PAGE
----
If a vehicle has been seized pursuant to subdivision 2 and the owner "seeks possession of the vehicle before the forfeiture action has been determined, the owner may, subject to approval of the appropriate agency, give security or post bond payable to the appropriate agency in an amount equal to the retail value of the seized vehicle." Id., subd. 4. Once the owner has posted bond "the seized vehicle may be returned to the owner only if a disabling device is attached to the vehicle." Id. The forfeiture action then "proceed[s] against the security as if it were the seized vehicle." Id.

Finally, if a vehicle has been administratively forfeited or if the court has made a judicial determination that the vehicle is subject to forfeiture, the appropriate agency may sell the vehicle or keep the vehicle for official use. Id., subd. 10.


Hopkins challenges the seizure of her vehicle under the Fourth and Fourteenth Amendments. Hopkins brings her claims pursuant to 42 U.S.C. § 1983, which provides that:

Every person who, under color of any statute, ordinance, regulation, custom, or usage, of any State or Territory or the District of Columbia, subjects, or causes to be subjected, any citizen of the United States or other person within the jurisdiction thereof to the deprivation of any rights, privileges, or immunities secured by the Constitution and laws, shall be liable to the party injured in an action at law....

Id. To maintain a Section 1983 claim, a plaintiff must show "(1) that the defendant(s) acted under color of state law, and (2) that the alleged wrongful conduct deprived the plaintiff of a constitutionally protected federal right." Zutz v. Nelson, 601 F.3d 842, 848 (8th Cir. 2010). "For there to be section 1983 liability, there must first be a violation of the plaintiff's constitutional rights.'" Avalos v. City of Greenwood, 382 F.3d 792, 802 (8th Cir. 2004) (quoting Shrum ex rel. Kelly v. Kluck, 249 F.3d 773, 777 (8th Cir. 2001)). The Court concludes that even if Hopkins has met the standard for pleading a municipality's liability under § 1983, see Russell v. Hennepin Cnty., 420 F.3d 841, 846 (8th Cir. 2005), Hopkins has failed to allege an actionable violation of her constitutional rights.

A. Due Process

The Due Process Clause of the Fourteenth Amendment provides that "[n]o state shall... deprive any person of life, liberty, or property, without due process of law." U.S. Const. amend. XIV, § 1. "Procedural due process imposes constraints on governmental decisions which deprive individuals of liberty' or property' interests within the meaning of the Due Process Clause of the Fifth or Fourteenth Amendment." Mathews v. Eldridge, 424 U.S. 319, 332 (1976). "The use of an automobile constitutes a protected property interest" under the Due Process Clause of the Fourteenth Amendment. Coleman v. Watt, 40 F.3d 255, 260 (8th Cir. 1994). To establish a procedural due process violation, Hopkins must prove that she was deprived of "an opportunity... granted at a meaningful time and in a meaningful manner for [a] hearing appropriate to the nature of the case." Boddie v. Connecticut, 401 U.S. 371, 378 (1971) (citation and internal quotation marks omitted).

1. Predeprivation Process

Hopkins first argues that she was entitled to notice and an opportunity for a hearing prior to the seizure and impounding of her vehicle. "Due process is a flexible concept... and calls only for such procedural protection as the particular situation demands." Moore v. Warwick Pub. Sch. Dist. No. 29, 794 F.2d 322, 327 (8th Cir. 1986). The Supreme Court has explained that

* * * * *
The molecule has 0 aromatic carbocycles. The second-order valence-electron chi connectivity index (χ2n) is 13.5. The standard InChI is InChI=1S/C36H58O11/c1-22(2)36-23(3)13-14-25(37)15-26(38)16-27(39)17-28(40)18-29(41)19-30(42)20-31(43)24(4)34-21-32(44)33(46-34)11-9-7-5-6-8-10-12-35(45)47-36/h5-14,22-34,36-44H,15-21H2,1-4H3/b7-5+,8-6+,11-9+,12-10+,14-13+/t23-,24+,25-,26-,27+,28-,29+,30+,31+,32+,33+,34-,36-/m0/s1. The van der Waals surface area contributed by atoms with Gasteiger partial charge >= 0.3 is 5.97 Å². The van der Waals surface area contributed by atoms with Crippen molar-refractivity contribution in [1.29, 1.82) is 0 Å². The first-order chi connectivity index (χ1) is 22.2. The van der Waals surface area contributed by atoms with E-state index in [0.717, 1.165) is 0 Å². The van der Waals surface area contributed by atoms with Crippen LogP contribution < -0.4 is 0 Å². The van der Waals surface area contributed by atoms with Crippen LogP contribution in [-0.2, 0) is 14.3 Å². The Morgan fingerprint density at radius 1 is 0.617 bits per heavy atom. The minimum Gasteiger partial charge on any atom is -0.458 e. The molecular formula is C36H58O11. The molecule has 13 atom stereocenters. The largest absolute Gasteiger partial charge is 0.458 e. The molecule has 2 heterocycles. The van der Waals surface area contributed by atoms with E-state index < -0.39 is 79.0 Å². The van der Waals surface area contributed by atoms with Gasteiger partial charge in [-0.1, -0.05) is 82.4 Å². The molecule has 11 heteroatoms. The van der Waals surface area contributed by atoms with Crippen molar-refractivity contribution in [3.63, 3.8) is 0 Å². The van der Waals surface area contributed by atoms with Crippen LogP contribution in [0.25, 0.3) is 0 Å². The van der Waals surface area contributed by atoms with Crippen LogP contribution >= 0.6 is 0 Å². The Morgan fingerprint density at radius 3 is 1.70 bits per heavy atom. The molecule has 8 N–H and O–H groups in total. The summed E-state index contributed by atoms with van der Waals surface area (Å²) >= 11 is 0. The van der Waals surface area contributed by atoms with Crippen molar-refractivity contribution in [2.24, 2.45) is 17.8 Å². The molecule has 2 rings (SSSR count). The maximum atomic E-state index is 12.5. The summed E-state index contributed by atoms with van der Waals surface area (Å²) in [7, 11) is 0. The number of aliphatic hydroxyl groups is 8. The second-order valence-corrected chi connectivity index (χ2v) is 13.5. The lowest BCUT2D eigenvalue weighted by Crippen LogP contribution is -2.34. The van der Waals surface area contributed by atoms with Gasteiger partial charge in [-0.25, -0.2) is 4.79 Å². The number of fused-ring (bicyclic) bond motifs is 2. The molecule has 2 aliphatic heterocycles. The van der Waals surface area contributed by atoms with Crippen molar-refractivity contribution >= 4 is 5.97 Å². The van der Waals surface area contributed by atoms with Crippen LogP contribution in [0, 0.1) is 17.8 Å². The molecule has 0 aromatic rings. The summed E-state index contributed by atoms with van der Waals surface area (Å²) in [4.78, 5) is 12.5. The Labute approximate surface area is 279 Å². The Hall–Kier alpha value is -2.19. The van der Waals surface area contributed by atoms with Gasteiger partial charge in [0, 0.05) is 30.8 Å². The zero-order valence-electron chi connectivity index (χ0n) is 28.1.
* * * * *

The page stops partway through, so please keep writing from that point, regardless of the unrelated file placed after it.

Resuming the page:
identification of the specific dictates of due process generally requires consideration of three distinct factors: First, the private interest that will be affected by the official action; second, the risk of an erroneous deprivation of such interest through the procedures used, and the probable value, if any, of additional or substitute procedural safeguards; and finally, the Government's interest, including the function involved and the fiscal and administrative burdens that the additional or substitute procedural requirement would entail.

Mathews, 424 U.S. at 335. "Applying this test, the [Supreme] Court usually has held that the Constitution requires some kind of a hearing before the State deprives a person of liberty or property." Zinermon v. Burch, 494 U.S. 113, 127 (1990) (emphasis in original); see also Keatings v. Neb. Public Power Dist., 562 F.3d 923, 928 (8th Cir. 2009) ("Generally, where deprivations of property are authorized by an established state procedure due process is held to require predeprivation notice and a hearing in order to serve as a check on the possibility that a wrongful deprivation would occur." (internal quotation marks and alterations omitted)).

Courts have recognized two primary exceptions to requirement of predeprivation notice and a hearing. "The first exception applies where there is a need for quick action by the State when there is a compelling or overriding state interest in a summary adjudication." Keating, 562 F.3d at 928 (internal quotation marks omitted); see Mackey v. Montrym, 443 U.S. 1, 18-19 (1979) (upholding a state statute that allowed for prehearing suspension of a driver's license for refusing to take a breath test upon arrest for operating a motor vehicle while under the influence of alcohol). "The second exception applies where the deprivation results from a random and unauthorized' act by a state actor." Keating, 562 F.3d at 928 (quoting Parratt v. Taylor, 451 U.S. 527, 541 (1981))[5]. With respect to the second exception, the Supreme Court has held that in some circumstances "a statutory provision for a postdeprivation hearing, or a common-law tort remedy for erroneous deprivation, satisfies due process." Zinermon, 494 U.S. at 128. Because Hopkins' vehicle was subject to forfeiture under a state statute, it does not meet the exception for a random and unauthorized act by a state actor. Therefore, only the first exception is relevant to the Court's analysis in this matter.